E.V.O.: Search for Eden is not a good video game. What it is is one hell of an experience, and that’s why I’m giving it an enthusiastic recommendation. It wrangles Darwinian evolution, gooey New Age spirituality, laser sharks, space dragons, undersea dance numbers, and more into an unforgettable 16-bit freak show with a knack for transitioning from slapstick absurdity to savage nihilism and back again in the blink of an eye. It’s so simultaneously high-minded and silly, in fact, that it reminded me of a Quintet production. Turns out it was directed by Takashi Yoneda, who previously worked on ActRaiser, so I was close. Do you really want to miss out on all this due to something as mundane as lackluster level design? Perish the thought!

Unfortunately, E.V.O.’s uncompromising eccentricity seems to have to worked against it at retail. It marked the end of 46 Okunen Monogatari as a series and it’s tough to come by an authentic copy of the cartridge for less than $150 these days. Personally, I wouldn’t spend that much. There are countless better games available for less. Then again, there are plenty of less fascinating ones that’ll run you more.

Toilet Kids (PC Engine)

Are video games art?

It’s a question that’s been bandied about for decades now. Late film critic Roger Ebert famously disputed the notion, stating in a 2007 online debate with writer Clive Barker, “I believe art is created by an artist. If you change it, you become the artist…Art seeks to lead you to an inevitable conclusion, not a smorgasbord of choices.” Ebert’s position is easy to dismiss as the product of contrarianism or outmoded sensibilities. It does make a certain degree of sense in light of the unilateral nature of a non-interactive medium like film, however. Consider a production like 1980’s The Shining. Master cinematographer John Alcott’s eerie, claustrophobic framing of the Overlook Hotel elevates a series of otherwise ordinary sets and exteriors into what feels like a proper character deserving of top billing alongside Nicholson and Duvall. If we were to somehow grant each and every viewer of The Shining the ability to pan and zoom the cameras in real time, Alcott’s award-winning art would be obliterated in an instant.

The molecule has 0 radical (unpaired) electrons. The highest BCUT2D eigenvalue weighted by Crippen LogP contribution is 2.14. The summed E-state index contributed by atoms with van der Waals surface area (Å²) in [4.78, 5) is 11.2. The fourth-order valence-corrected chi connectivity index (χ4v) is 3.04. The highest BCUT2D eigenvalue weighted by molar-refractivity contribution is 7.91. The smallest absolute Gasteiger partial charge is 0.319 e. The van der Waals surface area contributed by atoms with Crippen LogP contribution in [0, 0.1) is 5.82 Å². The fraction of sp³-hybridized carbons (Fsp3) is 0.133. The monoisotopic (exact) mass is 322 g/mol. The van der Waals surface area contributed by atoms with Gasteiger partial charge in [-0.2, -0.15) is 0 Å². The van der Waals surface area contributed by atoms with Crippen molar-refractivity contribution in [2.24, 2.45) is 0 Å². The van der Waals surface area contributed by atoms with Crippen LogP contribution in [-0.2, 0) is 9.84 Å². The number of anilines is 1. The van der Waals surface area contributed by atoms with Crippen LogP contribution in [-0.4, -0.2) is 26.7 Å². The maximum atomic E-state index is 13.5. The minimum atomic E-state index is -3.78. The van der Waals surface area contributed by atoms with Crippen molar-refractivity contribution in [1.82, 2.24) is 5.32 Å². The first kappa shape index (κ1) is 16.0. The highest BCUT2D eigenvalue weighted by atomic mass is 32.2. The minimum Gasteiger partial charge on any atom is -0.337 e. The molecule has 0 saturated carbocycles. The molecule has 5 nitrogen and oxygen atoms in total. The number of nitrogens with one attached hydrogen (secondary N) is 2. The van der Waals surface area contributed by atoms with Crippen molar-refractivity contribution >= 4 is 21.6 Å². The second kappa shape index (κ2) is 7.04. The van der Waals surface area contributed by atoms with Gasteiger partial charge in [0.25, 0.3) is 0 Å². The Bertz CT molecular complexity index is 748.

As for me, I’d always been a “rose by any other name” sort with little stake in the controversy. Whatever they are, video games have been a source of fascination and joy for me for as long I can remember. Surely that’s enough? This all changed recently when I encountered one singularly rich and challenging work.